Chapter

God Worship and the Chiao

Robert Hymes

in Way and Byway

Published by University of California Press

Published in print May 2002 | ISBN: 9780520207585
Published online May 2012 | e-ISBN: 9780520935136 | DOI: http://dx.doi.org/10.1525/california/9780520207585.003.0008
God Worship and the Chiao

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This chapter explores the modern ethnographic literature about a ritual, the Offering (chiao), which on the one hand is Taoist but on the other honors local lay gods, to argue that the tensions between personal and bureaucratic models can help explain modern religious phenomena as well. The Offering tells that local gods at best convey people's appeals to their celestial superiors. During most of the Offering, the Taoist rites are only one show among many for lay participants, who circulate on the grounds, visiting whatever building they choose and making offerings “to any image of any spirit in any shrine.” Arthur Wolf told how his informants explained why, when arranging images, they placed the stove god in a higher-ranking position than the god of the locality, despite his lower bureaucratic rank. Nepotism is not a simple expression of bureaucratic principles but an interaction or tension between two different principles.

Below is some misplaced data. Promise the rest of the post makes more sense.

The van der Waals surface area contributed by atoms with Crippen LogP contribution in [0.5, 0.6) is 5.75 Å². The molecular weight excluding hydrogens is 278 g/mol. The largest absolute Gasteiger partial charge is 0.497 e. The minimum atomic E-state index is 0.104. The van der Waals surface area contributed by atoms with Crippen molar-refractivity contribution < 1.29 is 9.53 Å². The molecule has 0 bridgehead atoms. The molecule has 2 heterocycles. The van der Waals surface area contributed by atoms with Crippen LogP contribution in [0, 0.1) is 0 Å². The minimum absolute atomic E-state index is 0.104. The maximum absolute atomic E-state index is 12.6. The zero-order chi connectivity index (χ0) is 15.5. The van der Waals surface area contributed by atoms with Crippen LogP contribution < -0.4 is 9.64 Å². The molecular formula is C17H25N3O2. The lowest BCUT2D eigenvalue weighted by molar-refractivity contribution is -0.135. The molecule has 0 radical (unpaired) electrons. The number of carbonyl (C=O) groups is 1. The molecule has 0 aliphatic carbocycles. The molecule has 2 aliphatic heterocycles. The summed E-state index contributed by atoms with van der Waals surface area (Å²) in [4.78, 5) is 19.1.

Keywords: chiao; Offering; Taoist; gods; bureaucratic models; Arthur Wolf; nepotism

Chapter.  27919 words.  Illustrated.

Subjects: Religious Studies

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